What are they on about?

David Newnham finds that names are in the eye of the beholder

Just imagine, say those who oppose the Government's plans to build millions of new homes in Britain. The countryside will be covered in concrete.

But they're missing the point. It's not the concrete we have to fear, but the street names that come with it. From Tudor Croft and Holmedale to Prince's Close and The Furlongs, our landscape will read like an A-Z of glop.

And then, perhaps, we'll be glad of our funny old primary schools. That's right. I'm talking about Dr Triplett's in Hayes and Lonesome First in Mitcham, Mount Nod primary in Coventry and Ling Bob junior in Halifax.

If names like these seem designed to keep outsiders guessing, then rest assured that Blanda Homes plc would change any one of them to Ivy Mead or Mapledene tomorrow, in the interests of risk management. But, fortunately, a braver mentality has been at work in education authorities over the years.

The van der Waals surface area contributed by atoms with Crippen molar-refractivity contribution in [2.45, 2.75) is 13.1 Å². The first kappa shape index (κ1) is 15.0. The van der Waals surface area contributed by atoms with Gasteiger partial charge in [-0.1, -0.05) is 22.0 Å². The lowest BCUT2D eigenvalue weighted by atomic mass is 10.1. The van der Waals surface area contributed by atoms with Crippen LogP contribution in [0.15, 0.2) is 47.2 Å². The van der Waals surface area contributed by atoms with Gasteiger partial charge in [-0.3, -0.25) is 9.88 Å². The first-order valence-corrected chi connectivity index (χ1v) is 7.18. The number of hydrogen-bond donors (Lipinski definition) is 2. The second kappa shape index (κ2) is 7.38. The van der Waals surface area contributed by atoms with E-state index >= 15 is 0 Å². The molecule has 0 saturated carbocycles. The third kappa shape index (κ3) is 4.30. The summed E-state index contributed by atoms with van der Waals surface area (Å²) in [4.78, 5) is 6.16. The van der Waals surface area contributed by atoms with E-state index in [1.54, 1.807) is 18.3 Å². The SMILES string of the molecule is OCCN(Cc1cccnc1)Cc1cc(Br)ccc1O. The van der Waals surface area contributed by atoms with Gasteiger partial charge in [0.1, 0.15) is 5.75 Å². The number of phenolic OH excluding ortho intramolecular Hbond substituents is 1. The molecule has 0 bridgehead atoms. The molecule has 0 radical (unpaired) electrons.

If a village is called Moggerhanger - and you'll find just such a spot in Bedfordshire - then the lower school is called Moggerhanger lower school, plain and simple. And if Edna G Olds is worth honouring at all (th people of Nottingham were in no doubt), then Edna G Olds is the name on the gate.

Cast your eyes over the Primary Education Directory. It has more than 1,500 pages, and every one is grey with text. But it's possibly the most colourful book in the English language. Had Dickens been able to afford a copy, he'd have found Crudgington and Brimrod, Bugthorpe and Much Birch there for the taking.

At Pratts Bottom or Heap Bridge, they accept their names, warts and all. And no doubt those who find themselves at Tiptoe, Stillness, Moldgreen and Upperthong (not forgetting Netherthong) are proud to tell the world.

Names like Old Falling and New Invention speak to us all, while Worlds End and Four Dwellings, Indian Queens and Round Diamond conjure up images enough to fill half a term of musings.

Does it matter that Idle, Shelf, Wallop and Snoring give rise to the occasional Giggleswick? Are children hamstrung for life at Ham Dingle? Do they feel left out in the cold at Freezywater or excluded at Dropmore?

Perhaps only one community deserves sympathy for the burden it must bear. Yes,my heart goes out to all at Newnham junior school, Ruislip.

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